As I asked to students to set aside that previous strategy, I make a strong hand motion, pushing to the side as if I was sweeping off a desk or table. The coach immediately commented on the gesture and how clear it made my request for the students. That got us all thinking and talking about the power of a well placed gesture.
Gestures have particular power for us in our comprehension of social interactions. We all learned at a young age to value the message of the gesture or expression far more than the message of the words a speaker was saying. We comprehend gestures and expressions long before we have the skill to fully comprehend verbal language. Don’t believe it? Try watching and listening to a conversation in a foreign language. You’ll find yourself relying heavily on gestures and expressions.
Secondly, gestures lock into our memory as both visual and kinesthetic information (especially if we enact the gestures). They serve the brain as a visual anchor, much the way an icon does. It provides a “lock” on an idea, expressed in a gesture, captured in a “snapshot” in the mind. When we enact the gesture ourselves, we also engage muscle memory to anchor the learning deep in the brain.
Gestures stick. Gestures communicate when the words fail.
Gap Theory has nothing to do with shopping or the mall or a certain clothing store frequented by teenagers. Nope, Gap Theory is that curiosity that creeps up on us when we notice a gap in our knowledge. That little knowledge gap can act like an itch. It doesn’t bother us overmuch, but it keeps at us. It sort of nags us a little bit. And the only way to make that itch go away is to scratch it with some knowledge that helps us to fill the gap.
Scientists tell us that this is why we are willing to finish poorly written novels and movies. Even though we “know” how it will end (poorly written novels and movies are always utterly predictable), we have to know for sure – and so we hang in there to the very end.
So how does Gap Theory help me make my teaching stickier? (see, I just created a gap for you – sneaky eh?) Well, first we open a gap. We pose a question that makes the learner aware of a knowledge gap – sort of like I just did with my rhetorical question at the beginning of this paragraph. Once the gap is realized, the itching begins. And the only way to stop the itch is to fill the knowledge gap.
This is such a core idea to teaching. We’ve talked about anchoring to the known for the last twenty years. Way back when, Madeline Hunter talked about Anticipatory Set. She posited that the best Anticipatory Set was the set that tied to prior learning. Today we talk about the Architecture of the Minilesson having the connection that sets the current learning into the work that has been going on. Let’s face it — schema is everything.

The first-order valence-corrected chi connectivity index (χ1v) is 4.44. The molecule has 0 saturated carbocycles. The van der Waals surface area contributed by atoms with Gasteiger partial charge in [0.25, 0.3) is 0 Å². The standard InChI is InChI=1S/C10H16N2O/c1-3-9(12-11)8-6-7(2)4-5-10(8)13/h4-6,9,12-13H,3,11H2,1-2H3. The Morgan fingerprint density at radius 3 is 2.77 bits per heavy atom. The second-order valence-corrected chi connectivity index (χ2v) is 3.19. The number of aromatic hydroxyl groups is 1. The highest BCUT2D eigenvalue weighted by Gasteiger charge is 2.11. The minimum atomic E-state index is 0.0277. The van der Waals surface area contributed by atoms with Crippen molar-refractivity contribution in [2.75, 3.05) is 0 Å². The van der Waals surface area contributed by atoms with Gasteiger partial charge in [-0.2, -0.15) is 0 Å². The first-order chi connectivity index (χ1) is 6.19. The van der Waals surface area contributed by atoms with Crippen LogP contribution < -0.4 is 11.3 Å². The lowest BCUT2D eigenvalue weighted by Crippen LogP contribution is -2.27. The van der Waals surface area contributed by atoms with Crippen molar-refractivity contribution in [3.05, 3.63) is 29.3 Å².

As I’ve been working through some of the ideas around brain function, I’m struck by the neuroscience of schema as well. The brain is continually mapping and re-mapping the world around it. Every time the human brain encounters a new piece of information in the environment, it checks against existing schema or maps that it holds in the neurons. Then the brain modifies the existing maps and creates or extends maps to encompass the new information.
When we present children with new information, their brains MUST go and check with existing maps. We can help that brain-work along by explicitly telling children which maps in the brain need to be accessed. Its even better if we can layer the stickiness with graphics and charts that link the new information to an existing map to push students’ brains into the map-checking and changing work that we need them to do.
Sensory hooks are every kindergarten teacher’s bread and butter. This is where we make something rather abstract and random into something hands on and concrete for our students. We get their hands moving, their mouths tasting and noses sniffing. This is multi-sensory education at its best.
Some sensory hooks that I love using:
Using a laser pointer to “write” on the wall. This activates large muscle movements in the upper arm as well as some unusual and interesting visual hooks.
Playing twister or giant checkers games with words or phrases. This is a fun way to review a phonics pattern or sight words. Again, large muscle groups are activated – especially with Twister! The learning is tied to the muscle movement, providing a sensory hook for the learning to stick in the brain.
The human brain craves pattern and predictability. It works hard to create habits and automatic routines. Habits are what get us through the day with a limited amount of stress. They free up our brains to think big thoughts, to create fresh, new ideas and to solve problems. When we’re worrying about the little things – where do I go next?